Cons: Like the drop-in leaf table, two people may be required to extend longer tables.

Clean-lined and classically styled, the Baltica dining set includes a butterfly leaf table that seats six and can extend to accommodate additional guests.

Three self-storing butterfly leaves take this solid wood pub-height table from 64-inches to 100-inches long when fully extended.

Drop Leaf Table
This popular, space savvy style of table has one or more hinged, collapsible leaves attached to the ends or sides of the table. When needed, the leaves are lifted and held in place by brackets mounted to the bottom of the tabletop or gate legs, depending on the style of the table base.

Pros: Drop leaf tables are available in several shapes and sizes and are easy to operate by one person. Table does not have to be moved to extend.
Cons: Placing heavy objects or leaning on the leaves should be discouraged. Leg room is limited when the leaves are down.

The compact Hammis drop leaf table is the ultimate space-saving solution for tiny dining areas. The hinged drop-leaf design provides the option of folding down either one or two sides, allowing it to fit neatly against a wall.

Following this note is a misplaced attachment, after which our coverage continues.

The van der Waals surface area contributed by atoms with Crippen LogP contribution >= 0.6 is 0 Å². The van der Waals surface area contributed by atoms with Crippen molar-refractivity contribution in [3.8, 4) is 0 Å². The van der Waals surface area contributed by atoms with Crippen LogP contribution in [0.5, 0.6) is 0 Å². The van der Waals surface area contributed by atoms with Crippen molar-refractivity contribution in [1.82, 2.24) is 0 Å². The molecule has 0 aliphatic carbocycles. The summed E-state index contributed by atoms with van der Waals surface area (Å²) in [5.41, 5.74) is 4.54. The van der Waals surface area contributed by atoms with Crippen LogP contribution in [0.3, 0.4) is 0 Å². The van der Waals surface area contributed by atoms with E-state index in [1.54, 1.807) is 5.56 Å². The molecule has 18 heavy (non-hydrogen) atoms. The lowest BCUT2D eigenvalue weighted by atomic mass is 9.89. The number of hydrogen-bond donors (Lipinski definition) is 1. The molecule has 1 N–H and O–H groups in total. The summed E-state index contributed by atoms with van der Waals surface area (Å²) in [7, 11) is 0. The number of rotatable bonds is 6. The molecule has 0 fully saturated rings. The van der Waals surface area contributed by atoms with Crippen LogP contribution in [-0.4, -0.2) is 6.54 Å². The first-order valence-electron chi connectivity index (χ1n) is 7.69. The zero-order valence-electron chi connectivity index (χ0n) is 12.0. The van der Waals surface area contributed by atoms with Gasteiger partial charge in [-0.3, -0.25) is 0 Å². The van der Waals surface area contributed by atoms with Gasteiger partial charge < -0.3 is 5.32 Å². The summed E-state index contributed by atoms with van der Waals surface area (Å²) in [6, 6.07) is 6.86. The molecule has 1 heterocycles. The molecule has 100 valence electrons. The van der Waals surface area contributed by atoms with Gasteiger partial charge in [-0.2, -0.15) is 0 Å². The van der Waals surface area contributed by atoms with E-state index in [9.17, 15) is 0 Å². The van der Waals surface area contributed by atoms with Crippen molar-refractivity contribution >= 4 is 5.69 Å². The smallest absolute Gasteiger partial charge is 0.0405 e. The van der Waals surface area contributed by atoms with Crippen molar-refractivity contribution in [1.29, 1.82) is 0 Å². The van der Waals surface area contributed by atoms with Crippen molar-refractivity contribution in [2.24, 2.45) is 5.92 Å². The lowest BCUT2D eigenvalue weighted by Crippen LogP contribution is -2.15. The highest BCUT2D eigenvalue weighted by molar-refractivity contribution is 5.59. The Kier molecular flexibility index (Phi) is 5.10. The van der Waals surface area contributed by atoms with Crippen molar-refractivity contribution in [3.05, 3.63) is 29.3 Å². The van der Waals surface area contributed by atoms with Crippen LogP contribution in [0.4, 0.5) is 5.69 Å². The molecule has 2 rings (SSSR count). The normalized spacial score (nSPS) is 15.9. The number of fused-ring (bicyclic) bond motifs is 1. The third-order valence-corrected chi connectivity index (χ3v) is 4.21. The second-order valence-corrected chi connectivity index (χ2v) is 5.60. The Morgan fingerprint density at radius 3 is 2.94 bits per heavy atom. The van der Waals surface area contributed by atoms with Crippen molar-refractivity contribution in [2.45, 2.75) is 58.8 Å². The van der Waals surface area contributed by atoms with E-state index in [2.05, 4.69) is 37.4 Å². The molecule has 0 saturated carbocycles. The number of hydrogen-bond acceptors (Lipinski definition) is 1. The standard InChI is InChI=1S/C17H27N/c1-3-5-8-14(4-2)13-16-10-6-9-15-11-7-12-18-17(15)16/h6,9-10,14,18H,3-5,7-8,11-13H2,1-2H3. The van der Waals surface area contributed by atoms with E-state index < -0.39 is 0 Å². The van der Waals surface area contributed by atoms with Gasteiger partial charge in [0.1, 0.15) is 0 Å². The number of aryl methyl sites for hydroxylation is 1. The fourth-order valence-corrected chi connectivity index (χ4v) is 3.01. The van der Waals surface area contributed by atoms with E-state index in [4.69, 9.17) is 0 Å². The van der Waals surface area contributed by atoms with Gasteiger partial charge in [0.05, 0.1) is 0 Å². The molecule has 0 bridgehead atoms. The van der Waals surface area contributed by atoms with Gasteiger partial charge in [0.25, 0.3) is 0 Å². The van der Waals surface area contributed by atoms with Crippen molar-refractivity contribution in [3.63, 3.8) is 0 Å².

Stow Leaf Table
Stow leaf tables have leaves which store neatly beneath the tabletop. Unlike the butterfly leaf table, the leaves remain visible when stowed, giving the table a distinctive, double-layered appearance. When extended, they look very much like drop leaf tables, but tend to be stronger and more durable.

To extend the stow leaf table, the extensions are slid out from under the tabletop, then lifted into place with the help of a smooth gliding mechanism. Table can be easily extended by one person, without disturbing place settings or other diners—perfect for making room for late arrivals or surprise guests.